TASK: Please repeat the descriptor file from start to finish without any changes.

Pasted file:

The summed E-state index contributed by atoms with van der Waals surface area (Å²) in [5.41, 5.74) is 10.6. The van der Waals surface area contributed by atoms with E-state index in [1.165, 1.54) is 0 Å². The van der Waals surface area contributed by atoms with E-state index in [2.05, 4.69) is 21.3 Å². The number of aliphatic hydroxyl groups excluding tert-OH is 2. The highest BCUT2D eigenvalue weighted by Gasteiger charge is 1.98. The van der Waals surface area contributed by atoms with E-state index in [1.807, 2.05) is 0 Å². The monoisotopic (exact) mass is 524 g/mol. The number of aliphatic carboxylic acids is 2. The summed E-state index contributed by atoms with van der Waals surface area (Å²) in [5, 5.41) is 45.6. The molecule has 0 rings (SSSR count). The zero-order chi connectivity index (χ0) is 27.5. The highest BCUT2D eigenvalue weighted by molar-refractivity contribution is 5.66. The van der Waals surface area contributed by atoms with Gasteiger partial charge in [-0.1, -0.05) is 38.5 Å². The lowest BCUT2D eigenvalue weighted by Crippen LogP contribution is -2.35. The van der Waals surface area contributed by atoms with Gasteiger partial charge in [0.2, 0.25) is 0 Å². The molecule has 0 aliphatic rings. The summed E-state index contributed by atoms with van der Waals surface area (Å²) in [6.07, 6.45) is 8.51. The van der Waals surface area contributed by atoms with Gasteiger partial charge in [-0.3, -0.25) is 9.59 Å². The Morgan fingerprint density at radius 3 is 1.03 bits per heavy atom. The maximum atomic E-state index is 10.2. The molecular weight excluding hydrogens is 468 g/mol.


The summed E-state index contributed by atoms with van der Waals surface area (Å²) in [5.41, 5.74) is 10.6. The van der Waals surface area contributed by atoms with E-state index in [1.165, 1.54) is 0 Å². The van der Waals surface area contributed by atoms with E-state index in [2.05, 4.69) is 21.3 Å². The number of aliphatic hydroxyl groups excluding tert-OH is 2. The highest BCUT2D eigenvalue weighted by Gasteiger charge is 1.98. The van der Waals surface area contributed by atoms with E-state index in [1.807, 2.05) is 0 Å². The monoisotopic (exact) mass is 524 g/mol. The number of aliphatic carboxylic acids is 2. The summed E-state index contributed by atoms with van der Waals surface area (Å²) in [5, 5.41) is 45.6. The molecule has 0 rings (SSSR count). The zero-order chi connectivity index (χ0) is 27.5. The highest BCUT2D eigenvalue weighted by molar-refractivity contribution is 5.66. The van der Waals surface area contributed by atoms with Gasteiger partial charge in [-0.1, -0.05) is 38.5 Å². The lowest BCUT2D eigenvalue weighted by Crippen LogP contribution is -2.35. The van der Waals surface area contributed by atoms with Gasteiger partial charge in [0.2, 0.25) is 0 Å². The molecule has 0 aliphatic rings. The summed E-state index contributed by atoms with van der Waals surface area (Å²) in [6.07, 6.45) is 8.51. The van der Waals surface area contributed by atoms with Gasteiger partial charge in [-0.3, -0.25) is 9.59 Å². The Morgan fingerprint density at radius 3 is 1.03 bits per heavy atom. The maximum atomic E-state index is 10.2. The molecular weight excluding hydrogens is 468 g/mol.